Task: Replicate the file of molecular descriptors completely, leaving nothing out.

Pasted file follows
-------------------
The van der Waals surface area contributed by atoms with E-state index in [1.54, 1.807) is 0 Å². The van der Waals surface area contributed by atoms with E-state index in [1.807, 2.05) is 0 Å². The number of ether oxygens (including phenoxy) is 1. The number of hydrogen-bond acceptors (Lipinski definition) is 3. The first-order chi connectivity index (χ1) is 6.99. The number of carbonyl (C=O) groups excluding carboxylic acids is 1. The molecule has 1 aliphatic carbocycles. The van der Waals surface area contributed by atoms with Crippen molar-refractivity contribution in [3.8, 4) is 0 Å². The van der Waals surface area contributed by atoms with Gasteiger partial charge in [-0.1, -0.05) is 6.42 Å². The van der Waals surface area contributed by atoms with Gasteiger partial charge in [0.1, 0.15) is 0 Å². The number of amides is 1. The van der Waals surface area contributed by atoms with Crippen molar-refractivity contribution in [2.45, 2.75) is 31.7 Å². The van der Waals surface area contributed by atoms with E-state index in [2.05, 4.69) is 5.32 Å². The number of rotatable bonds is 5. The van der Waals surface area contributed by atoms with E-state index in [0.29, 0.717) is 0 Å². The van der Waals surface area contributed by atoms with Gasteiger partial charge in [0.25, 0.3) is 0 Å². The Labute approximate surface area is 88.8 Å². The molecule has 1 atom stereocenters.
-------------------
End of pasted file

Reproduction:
The van der Waals surface area contributed by atoms with E-state index in [1.54, 1.807) is 0 Å². The van der Waals surface area contributed by atoms with E-state index in [1.807, 2.05) is 0 Å². The number of ether oxygens (including phenoxy) is 1. The number of hydrogen-bond acceptors (Lipinski definition) is 3. The first-order chi connectivity index (χ1) is 6.99. The number of carbonyl (C=O) groups excluding carboxylic acids is 1. The molecule has 1 aliphatic carbocycles. The van der Waals surface area contributed by atoms with Crippen molar-refractivity contribution in [3.8, 4) is 0 Å². The van der Waals surface area contributed by atoms with Gasteiger partial charge in [-0.1, -0.05) is 6.42 Å². The van der Waals surface area contributed by atoms with Gasteiger partial charge in [0.1, 0.15) is 0 Å². The number of amides is 1. The van der Waals surface area contributed by atoms with Crippen molar-refractivity contribution in [2.45, 2.75) is 31.7 Å². The van der Waals surface area contributed by atoms with E-state index in [2.05, 4.69) is 5.32 Å². The number of rotatable bonds is 5. The van der Waals surface area contributed by atoms with E-state index in [0.29, 0.717) is 0 Å². The van der Waals surface area contributed by atoms with Gasteiger partial charge in [0.25, 0.3) is 0 Å². The Labute approximate surface area is 88.8 Å². The molecule has 1 atom stereocenters.